Equities and the Economy:
After rising on Monday on the lowest volume of the year, U.S. equities retraced a bit yesterday with the Dow falling 49 points closing at 18,454, the S&P 500 off 4 to 2,176 and the Nasdaq down 9 to 5,223. The market has been in a pretty tight range since the middle of July albeit we are at the upper of that range currently. Turning to the economic data yesterday, the Conference Board reported that its consumer confidence index had a healthy rise from 96.7 in July to 101.1 in August which is the highest level in the past 11 months and well above expectations. Consumer confidence is extremely important to the economy. When consumers are “confident” they feel they have job security and a brighter economic future, and they spend. ~70% of our economy (GDP) is based upon consumer spending.
Standard & Poor’s/Case-Shiller released its 20 city composite housing index which rose 0.8% in June from May and up 5.1% from a year ago. Although prices are up, very high end real estate is in a decidedly bear market. Prices are down 7% in San Francisco and in Aspen, CO the average price per square foot has dropped 22% this year. Sales of luxury condominiums in Miami (over $1 million) are down 44% this year compared to last and inventory is up a whopping 48% from last year. People are looking for reasons and one is the stronger dollar. Many of the super high end homes are paid for with cash by foreign investors and the stronger dollar is making homes more expensive for them. Outside of the very high end, the housing market is doing well with strong demand and higher prices as a lack of inventory limits choices for buyers. Chevys are selling, not Cadillacs.
The big report today is ADP’s private sector employment report which just came out noting 177,000 private sector jobs were added in August. This came right in at economists’ expectations of a rise in 175,000 jobs. More on this manana. The market is taking it in a ho-hum fashion with the Dow down 19 points.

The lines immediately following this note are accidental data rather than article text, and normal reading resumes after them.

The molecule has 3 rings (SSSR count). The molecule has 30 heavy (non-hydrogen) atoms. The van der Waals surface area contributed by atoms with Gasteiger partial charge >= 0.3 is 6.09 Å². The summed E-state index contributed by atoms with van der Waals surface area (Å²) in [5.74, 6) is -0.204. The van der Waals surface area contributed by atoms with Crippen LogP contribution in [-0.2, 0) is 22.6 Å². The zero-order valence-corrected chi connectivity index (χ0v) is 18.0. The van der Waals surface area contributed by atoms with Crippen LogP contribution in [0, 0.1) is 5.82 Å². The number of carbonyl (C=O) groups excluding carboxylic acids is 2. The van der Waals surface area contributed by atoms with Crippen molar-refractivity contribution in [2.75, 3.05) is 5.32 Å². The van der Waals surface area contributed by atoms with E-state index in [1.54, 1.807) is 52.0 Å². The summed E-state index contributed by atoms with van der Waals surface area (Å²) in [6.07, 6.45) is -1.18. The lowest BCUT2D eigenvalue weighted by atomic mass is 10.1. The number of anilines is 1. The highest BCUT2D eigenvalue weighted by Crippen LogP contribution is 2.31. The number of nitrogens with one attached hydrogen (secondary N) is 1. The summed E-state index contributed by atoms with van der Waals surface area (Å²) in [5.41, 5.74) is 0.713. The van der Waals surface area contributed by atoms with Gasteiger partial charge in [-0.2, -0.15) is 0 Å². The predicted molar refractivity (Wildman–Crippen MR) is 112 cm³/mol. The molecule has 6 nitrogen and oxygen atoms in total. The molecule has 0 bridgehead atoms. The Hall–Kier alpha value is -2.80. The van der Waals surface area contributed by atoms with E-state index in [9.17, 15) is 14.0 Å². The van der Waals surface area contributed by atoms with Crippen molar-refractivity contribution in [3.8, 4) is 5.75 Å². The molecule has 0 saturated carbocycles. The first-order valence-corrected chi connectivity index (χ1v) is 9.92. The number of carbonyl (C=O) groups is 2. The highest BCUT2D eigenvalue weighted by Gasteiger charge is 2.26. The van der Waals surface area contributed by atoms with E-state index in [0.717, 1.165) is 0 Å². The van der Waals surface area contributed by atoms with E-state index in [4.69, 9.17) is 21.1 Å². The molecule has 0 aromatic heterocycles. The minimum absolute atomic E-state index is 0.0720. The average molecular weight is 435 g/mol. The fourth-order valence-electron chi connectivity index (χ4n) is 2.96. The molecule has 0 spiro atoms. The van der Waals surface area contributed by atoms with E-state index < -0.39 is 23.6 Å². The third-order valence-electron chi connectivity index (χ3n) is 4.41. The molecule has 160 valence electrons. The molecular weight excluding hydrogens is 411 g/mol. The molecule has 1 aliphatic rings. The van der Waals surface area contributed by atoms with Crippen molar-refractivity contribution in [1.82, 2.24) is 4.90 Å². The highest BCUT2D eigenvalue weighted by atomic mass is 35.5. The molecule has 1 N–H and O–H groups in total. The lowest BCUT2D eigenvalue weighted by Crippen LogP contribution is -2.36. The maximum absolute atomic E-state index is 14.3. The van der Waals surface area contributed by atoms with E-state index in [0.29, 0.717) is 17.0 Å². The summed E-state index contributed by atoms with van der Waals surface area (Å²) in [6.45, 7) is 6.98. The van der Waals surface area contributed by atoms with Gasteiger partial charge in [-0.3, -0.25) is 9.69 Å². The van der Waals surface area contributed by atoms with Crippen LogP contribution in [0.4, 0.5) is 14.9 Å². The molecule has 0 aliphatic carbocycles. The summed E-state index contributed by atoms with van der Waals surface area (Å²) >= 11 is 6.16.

The stronger dollar, which hit a 3 week high, is weighing on oil prices pushing WTI down 63¢ yesterday closing at $46.35 and Brent falling 89¢ settling at $48.37. Yesterday after the bell the API released its weekly crude and products report noting a build of 1.0 million barrels of crude oil and a 3 million build in distillates (mostly diesel). This was somewhat offset by a drop in in gasoline stocks of 1.6 million barrels. Let’s call the report mildly bearish. Losses were limited on comments by Iraq’s oil minister who said he would support a production freeze (which ain’t gonna happen!).
I haven’t mentioned this in a while but watch it every day and that is the WTI price curve. The average of the WTI and Brent one year spread (Nov ‘17/Nov ’18) has been creeping out. A week ago that spread was $3.82. Yesterday it was $3.96. Today $4.10. Crude is bidding more aggressively for storage which means more vs. less supply.
This morning WTI is down 41¢.
Courtesy of MDA Information Systems LLC
After trading up almost 5¢ yesterday morning on really no news, the October Nymex contract spent its first day closing down 6.9¢ at $2.827. People are trying to gauge where fair value should be as we enter the shoulder season. Weather forecasts show warm temperatures in the 6-15 day time frame which will support prices at least in the short term. After this warm spell power load is going to precipitously drop off as we enter autumn, which is when all the discussion will begin about what kind of winter we’re going to have. It looks to me for now that the institutional money is playing natty from the long side right now and natty is up 2.7¢ this morning. The recent high is just below $3.00 which was at the end of June.
A very strange thing happened in central Norway recently. Hikers came across a group of 323 wild reindeer, including 70 calves, scientists believe were killed by of all things, lightening. The Norwegian Environment Agency released eerie pictures of a jumble of reindeer carcasses scatted across a small area on the Hardangervidda mountain plateau. The agency said there was a lightning storm last Friday and although it’s not uncommon for reindeer or other wildlife to be killed by lightning strikes, this was an unusually deadly event. It’s known that reindeer tend to huddle very close to each other in bad weather and it is believed that is why so many were killed. A spokesman for the agency said it all happened in a moment. The agency is now discussing what to do with the dead animals. Normally they’re just left where they die and nature takes its course, but this is obviously a very unusual situation. Thousands of reindeer migrate across the barren Hardangervidda plateau as the seasons change.